The cyclic dimer, di-p-xylylene, or the substituted dimers can be used in this process. The substituted dimers can be readily prepared from the di-p-xylylene by appropriate treatment for introduction of the substituted groups. Thus, halogenation, alkylation, acetylation, nitration, amination, cyanolation, and like methods for the introduction of such substituent groups as can normally be substituted on aromatic nuclei, inasmuch as the cyclic dimer is a very stable product even at temperatures as high as 400 C. Thus, nearly any elevated temperature reaction can be employed for the preparation of various substituted di-p-xylylenes. Illustratory preparation of several substituted di-p-xylylenes is shown in the following examples.
In this process, the reactive diradicals are prepared by pyrolyzing one or more of the di-para-xylylenes at a temperature less than about 700 C., and preferably at a temperature between about 550 C. to about 600 C. At such temperatures, essentially quantitative yields of the reactive diradical are secured. Pyrolysis of the starting di-p-xylylene begins at about 450 C. regardless of the pressure employed. Operation in the range of 450- 550 C. serves only to increase time of reaction and lessen the yield of polymer secured. At temperatures above about 700 C., cleavage of the substituent group can occur, resulting in a tri/or poly-functional species causing cross-linking of highly branched polymers.
Pyrolysis temperature is nearly independent of the system operating pressure. It is however preferred that reduced or subatmospheric system pressures be employed. For most operations, system pressure within the range of 0.0001 to mm. Hg is most practical. However if de sired, greater pressures can be employed by using inert vaporous diluents such as nitrogen, argon, carbon dioxide, steam and the like which can either vary the optimum temperature of operation or change the total effective pressure in the system. In fact essentially quantitative yields of clear, tough linear poly-paxylylene is secured at system pressures up to atmospheric as long as the diradical partial pressure is maintained below 1.0 mm. pressure.
Polymer quality is dependent on diradical partial pressure in the condensation zone. Deposition at or above 1.0 mm. partial pressure has been found to yield yellow, highly fluorescent polymers with impaired physical properties containing stilbene moieties and/ or substantial cross-linking. As the partial pressure is reduced below 1.0 mm., polymer quality as measured by color, transparency and fluorescence is remarkably improved. At a pressure of 0.75 mm. the polymer is free of fluorescence and acceptable in quality although slightly yellow whereas at a pressure of 0.5 mm. or less the quality is excellent with no color or fluorescence, and is strong and flexible.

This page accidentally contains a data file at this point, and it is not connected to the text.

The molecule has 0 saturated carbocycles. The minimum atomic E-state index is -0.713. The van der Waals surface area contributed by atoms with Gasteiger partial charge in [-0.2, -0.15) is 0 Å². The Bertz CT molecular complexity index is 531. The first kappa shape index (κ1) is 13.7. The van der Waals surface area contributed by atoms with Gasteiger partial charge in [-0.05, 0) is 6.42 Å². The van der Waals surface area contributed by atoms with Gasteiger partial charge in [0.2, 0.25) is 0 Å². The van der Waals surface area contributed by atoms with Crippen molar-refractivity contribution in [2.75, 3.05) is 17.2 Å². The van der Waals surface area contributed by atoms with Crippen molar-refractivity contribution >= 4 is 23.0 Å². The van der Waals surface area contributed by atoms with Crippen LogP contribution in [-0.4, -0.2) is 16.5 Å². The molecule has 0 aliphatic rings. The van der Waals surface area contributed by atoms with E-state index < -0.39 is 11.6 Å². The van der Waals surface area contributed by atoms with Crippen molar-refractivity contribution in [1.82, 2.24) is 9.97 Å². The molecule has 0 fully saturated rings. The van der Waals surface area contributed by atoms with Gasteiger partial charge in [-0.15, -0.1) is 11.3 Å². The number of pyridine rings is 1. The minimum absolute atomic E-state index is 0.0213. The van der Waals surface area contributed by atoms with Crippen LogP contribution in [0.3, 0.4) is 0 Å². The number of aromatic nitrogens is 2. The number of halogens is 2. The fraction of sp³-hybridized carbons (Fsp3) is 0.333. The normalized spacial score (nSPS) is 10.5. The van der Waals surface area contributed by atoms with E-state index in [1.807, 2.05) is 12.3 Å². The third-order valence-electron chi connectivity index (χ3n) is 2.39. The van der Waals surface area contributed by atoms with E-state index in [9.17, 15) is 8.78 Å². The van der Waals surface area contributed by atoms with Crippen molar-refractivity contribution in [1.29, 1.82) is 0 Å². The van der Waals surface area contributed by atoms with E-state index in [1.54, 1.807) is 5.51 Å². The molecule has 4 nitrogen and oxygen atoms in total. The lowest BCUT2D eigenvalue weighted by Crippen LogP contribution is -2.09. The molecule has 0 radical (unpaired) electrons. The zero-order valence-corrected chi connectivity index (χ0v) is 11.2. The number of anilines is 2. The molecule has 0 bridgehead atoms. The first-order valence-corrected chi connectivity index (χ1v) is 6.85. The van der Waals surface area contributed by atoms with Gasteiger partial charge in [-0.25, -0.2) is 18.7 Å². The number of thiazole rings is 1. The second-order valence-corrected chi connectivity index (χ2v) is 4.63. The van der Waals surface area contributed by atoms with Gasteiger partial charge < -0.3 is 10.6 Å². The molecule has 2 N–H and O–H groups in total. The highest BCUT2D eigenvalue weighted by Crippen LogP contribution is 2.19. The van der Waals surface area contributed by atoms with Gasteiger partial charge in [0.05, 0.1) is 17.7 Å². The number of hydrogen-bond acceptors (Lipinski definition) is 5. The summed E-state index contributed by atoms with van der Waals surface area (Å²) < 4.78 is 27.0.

Because of such pressure sensitivity, common U-tube mercury manometers, which are virtually impossible to read with accuracy below 1.0 mm. are recommended only for indicating system pressure. Even though the diradical is a condensible gas, thermocouple gauges for measuring the partial pressures can be used and are recommended, if heated to prevent deposition of polymer on the filaments. Preferably, though not always necessary, the heated thermocouple gauge can be calibrated against a McCleod gauge to relate the true partial pressure of the p-xylylene dir-adicals.
The homopolymers of this invention are readily recovered from the condensation polymerization zone by any convenient means, depending on the particular zone employed. Where a cold surface such as a condenser is employed as the polymerization zone, the polymer can be removed from the wall of the zone by mechanically stripping or dissolving it 01f with a solvent. Condensation of the diradical in a water spray or under the surface of an aqueous medium recovers the polymer in particulate form, which can then be separated by filtration and drying by conventional means prior to fabrication. It is not to be implied that the polymers of this invention have to be removed or recovered from the depositing surface since the most practical of all applications is to have the surface or substrate to be coated and protected within or as a part of the polymerization zone. Small articles can be protected or encapsulated with these polymers or planar or irregular substrates of any sort can be coated, with or without masking, for securing the insulative and protective properties of the poly-p-xylylene of this invention. Deposition of the polymer on continuously moving surfaces of paper, metal foils, fabrics and the like can readily be accomplished within the deposition zone by appropriate design.
In all of the appended examples, partial pressure of the p-xylylene diradicals was below 0.75 mm. and in most instances below 0.5 mm. Hg pressure. These examples are illustrative of this invention and should not be interpreted as a limitation thereof. Unless otherwise noted, all parts are in parts by weight.